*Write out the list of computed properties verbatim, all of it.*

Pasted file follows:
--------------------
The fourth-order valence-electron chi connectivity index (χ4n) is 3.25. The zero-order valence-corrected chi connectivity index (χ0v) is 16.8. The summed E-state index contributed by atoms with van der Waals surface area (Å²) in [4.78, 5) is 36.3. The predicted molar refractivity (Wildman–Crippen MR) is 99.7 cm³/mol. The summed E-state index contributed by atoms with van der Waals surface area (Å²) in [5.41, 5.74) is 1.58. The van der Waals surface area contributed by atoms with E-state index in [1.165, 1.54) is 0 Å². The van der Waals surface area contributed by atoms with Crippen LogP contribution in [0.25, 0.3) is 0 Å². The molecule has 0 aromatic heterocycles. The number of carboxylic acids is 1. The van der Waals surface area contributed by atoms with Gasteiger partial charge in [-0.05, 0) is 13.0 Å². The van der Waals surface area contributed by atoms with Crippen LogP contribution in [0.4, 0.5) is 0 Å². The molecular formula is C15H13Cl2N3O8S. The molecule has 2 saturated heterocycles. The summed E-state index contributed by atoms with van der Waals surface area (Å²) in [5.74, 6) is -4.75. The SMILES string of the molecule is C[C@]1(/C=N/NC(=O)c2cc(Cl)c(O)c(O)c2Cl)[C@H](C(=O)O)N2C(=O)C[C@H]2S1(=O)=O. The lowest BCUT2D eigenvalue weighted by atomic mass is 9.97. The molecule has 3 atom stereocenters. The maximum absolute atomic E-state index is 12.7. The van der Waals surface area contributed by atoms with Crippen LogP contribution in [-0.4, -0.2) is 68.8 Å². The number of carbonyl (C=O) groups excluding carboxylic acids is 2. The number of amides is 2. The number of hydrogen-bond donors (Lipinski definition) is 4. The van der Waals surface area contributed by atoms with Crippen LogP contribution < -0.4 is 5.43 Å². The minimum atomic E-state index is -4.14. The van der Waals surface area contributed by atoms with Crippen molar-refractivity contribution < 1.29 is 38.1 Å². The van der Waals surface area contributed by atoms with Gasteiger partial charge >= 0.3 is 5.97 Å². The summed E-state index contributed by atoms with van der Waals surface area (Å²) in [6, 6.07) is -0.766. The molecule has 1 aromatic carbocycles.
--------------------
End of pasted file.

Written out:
The fourth-order valence-electron chi connectivity index (χ4n) is 3.25. The zero-order valence-corrected chi connectivity index (χ0v) is 16.8. The summed E-state index contributed by atoms with van der Waals surface area (Å²) in [4.78, 5) is 36.3. The predicted molar refractivity (Wildman–Crippen MR) is 99.7 cm³/mol. The summed E-state index contributed by atoms with van der Waals surface area (Å²) in [5.41, 5.74) is 1.58. The van der Waals surface area contributed by atoms with E-state index in [1.165, 1.54) is 0 Å². The van der Waals surface area contributed by atoms with Crippen LogP contribution in [0.25, 0.3) is 0 Å². The molecule has 0 aromatic heterocycles. The number of carboxylic acids is 1. The van der Waals surface area contributed by atoms with Gasteiger partial charge in [-0.05, 0) is 13.0 Å². The van der Waals surface area contributed by atoms with Crippen LogP contribution in [0.4, 0.5) is 0 Å². The molecular formula is C15H13Cl2N3O8S. The molecule has 2 saturated heterocycles. The summed E-state index contributed by atoms with van der Waals surface area (Å²) in [5.74, 6) is -4.75. The SMILES string of the molecule is C[C@]1(/C=N/NC(=O)c2cc(Cl)c(O)c(O)c2Cl)[C@H](C(=O)O)N2C(=O)C[C@H]2S1(=O)=O. The lowest BCUT2D eigenvalue weighted by atomic mass is 9.97. The molecule has 3 atom stereocenters. The maximum absolute atomic E-state index is 12.7. The van der Waals surface area contributed by atoms with Crippen LogP contribution in [-0.4, -0.2) is 68.8 Å². The number of carbonyl (C=O) groups excluding carboxylic acids is 2. The number of amides is 2. The number of hydrogen-bond donors (Lipinski definition) is 4. The van der Waals surface area contributed by atoms with Crippen LogP contribution < -0.4 is 5.43 Å². The minimum atomic E-state index is -4.14. The van der Waals surface area contributed by atoms with Crippen molar-refractivity contribution < 1.29 is 38.1 Å². The van der Waals surface area contributed by atoms with Gasteiger partial charge >= 0.3 is 5.97 Å². The summed E-state index contributed by atoms with van der Waals surface area (Å²) in [6, 6.07) is -0.766. The molecule has 1 aromatic carbocycles.